Pests on your carrots, left unchecked, can damage and destroy your lovely plants. Keeping a close watch on your plants during regular daily inspections will help you spot any pests before they can do irreparable harm.
Spot the symptoms of carrot plant pests
Check leaves and roots for these symptoms that come from pests on the prowl.
On Carrot Leaves
|Yellowing leaves; clusters of small “bumps” on leaves||Aphids|
|Discolored or distorted leaves; scarred leaves; silvery look to leaves||Thrips|
On Carrot Roots
|Rusty brown tunnels under the skin of the root||Carrot rust flies|
How to treat pests on carrots
Here are some proven ways to get rid of pests on your carrots. Choose the best treatment for the type of pests invading your plants.
- Pick off the pests. Use your garden gloves to remove the pests by hand. After removal, destroy pests by drowning them in a bucket of soapy water or crushing them with your foot. Handpicking isn’t efficient or practical for very small pests, but works well with larger pests.
- Blast ‘em. If you spot invaders like aphids, give them a good blast with the garden hose. Chances are good the neighborhood birds will notice and come eat your pests.
- Apply insecticidal soap. Insecticidal soap is organic. The potassium salts in insecticidal soap help remove an insect’s protective waxes, causing destruction of insect membranes and killing them. Mix the soap with water to create your solution, and apply directly to insects on any plants. While insecticidal soap is less apt to affect other organisms, certain plants might be sensitive to the soap and can suffer leaf burn.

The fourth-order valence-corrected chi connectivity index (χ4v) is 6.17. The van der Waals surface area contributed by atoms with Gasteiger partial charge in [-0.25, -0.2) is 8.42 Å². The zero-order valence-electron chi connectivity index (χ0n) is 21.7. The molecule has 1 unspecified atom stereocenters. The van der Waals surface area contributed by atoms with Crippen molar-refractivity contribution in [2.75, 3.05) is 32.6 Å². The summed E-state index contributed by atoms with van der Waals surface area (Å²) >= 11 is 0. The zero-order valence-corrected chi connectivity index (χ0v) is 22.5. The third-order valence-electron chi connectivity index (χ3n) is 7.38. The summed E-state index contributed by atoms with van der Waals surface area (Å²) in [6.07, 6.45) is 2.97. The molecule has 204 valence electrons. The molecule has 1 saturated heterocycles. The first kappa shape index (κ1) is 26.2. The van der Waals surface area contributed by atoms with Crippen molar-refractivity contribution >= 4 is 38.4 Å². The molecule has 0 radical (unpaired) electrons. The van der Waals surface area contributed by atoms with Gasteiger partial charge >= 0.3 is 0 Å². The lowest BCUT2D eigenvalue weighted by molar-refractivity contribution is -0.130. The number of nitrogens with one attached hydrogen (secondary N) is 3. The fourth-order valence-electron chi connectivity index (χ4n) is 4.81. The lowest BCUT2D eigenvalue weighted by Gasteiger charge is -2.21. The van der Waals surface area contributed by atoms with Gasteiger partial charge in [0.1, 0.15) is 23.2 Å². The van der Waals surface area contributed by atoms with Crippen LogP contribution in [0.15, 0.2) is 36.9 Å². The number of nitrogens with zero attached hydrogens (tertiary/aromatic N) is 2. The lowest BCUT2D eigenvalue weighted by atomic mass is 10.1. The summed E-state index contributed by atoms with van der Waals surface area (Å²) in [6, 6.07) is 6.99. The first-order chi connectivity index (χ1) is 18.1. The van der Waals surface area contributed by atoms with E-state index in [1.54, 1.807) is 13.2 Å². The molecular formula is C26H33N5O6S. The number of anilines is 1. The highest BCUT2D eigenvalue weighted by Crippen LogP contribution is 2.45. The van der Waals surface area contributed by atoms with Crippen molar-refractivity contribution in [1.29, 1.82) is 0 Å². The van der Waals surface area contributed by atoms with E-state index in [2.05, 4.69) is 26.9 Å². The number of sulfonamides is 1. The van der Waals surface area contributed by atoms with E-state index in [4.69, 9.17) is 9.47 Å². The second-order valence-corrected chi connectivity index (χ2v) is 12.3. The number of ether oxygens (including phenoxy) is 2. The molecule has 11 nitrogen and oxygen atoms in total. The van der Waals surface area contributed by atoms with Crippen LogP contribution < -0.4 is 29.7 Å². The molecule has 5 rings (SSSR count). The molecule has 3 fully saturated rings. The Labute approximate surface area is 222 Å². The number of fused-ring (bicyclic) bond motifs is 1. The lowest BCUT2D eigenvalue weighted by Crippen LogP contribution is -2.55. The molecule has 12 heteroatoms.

- Apply horticultural oils. Combine plant- or petroleum-based oils with water to produce horticultural sprays. Neem oil, for instance, is derived from seed extracts of the neem plant. Oil-based sprays block an insect’s air holes, interfere with an insect’s metabolism, disrupt insect feeding, and inhibit insect growth. Like insecticidal soaps, horticultural oils can cause plant injury if not properly diluted.
- Make your own pest spray. You can make your own pest spray with benign materials. Mix 1 tablespoon of baking soda, 1/2 teaspoon of a mild dish detergent, and 2 1/2 tablespoons of olive oil in a gallon of water to make a solution that will repel all kinds of bugs, as well as a fungicide for blight and mildew on carrot plant leaves. Shake it well in your bottle before spraying and repeat every week for it to be continuously effective.
- Use row covers or another barrier. Carrot rust flies are low flyers, so you may be able to thwart them if you use row covers as your carrots are first growing. Later, you can build a barrier—about 3 feet high—around your carrot patch using fine mesh, rigid plastic, or even plastic film. Just be sure to create some sort of gate so you can get in to tend your carrots.
Do pests attack your carrots every year? How do you handle removing them—and even preventing them in the first place? Please tell us how you treat your carrots to avoid pests.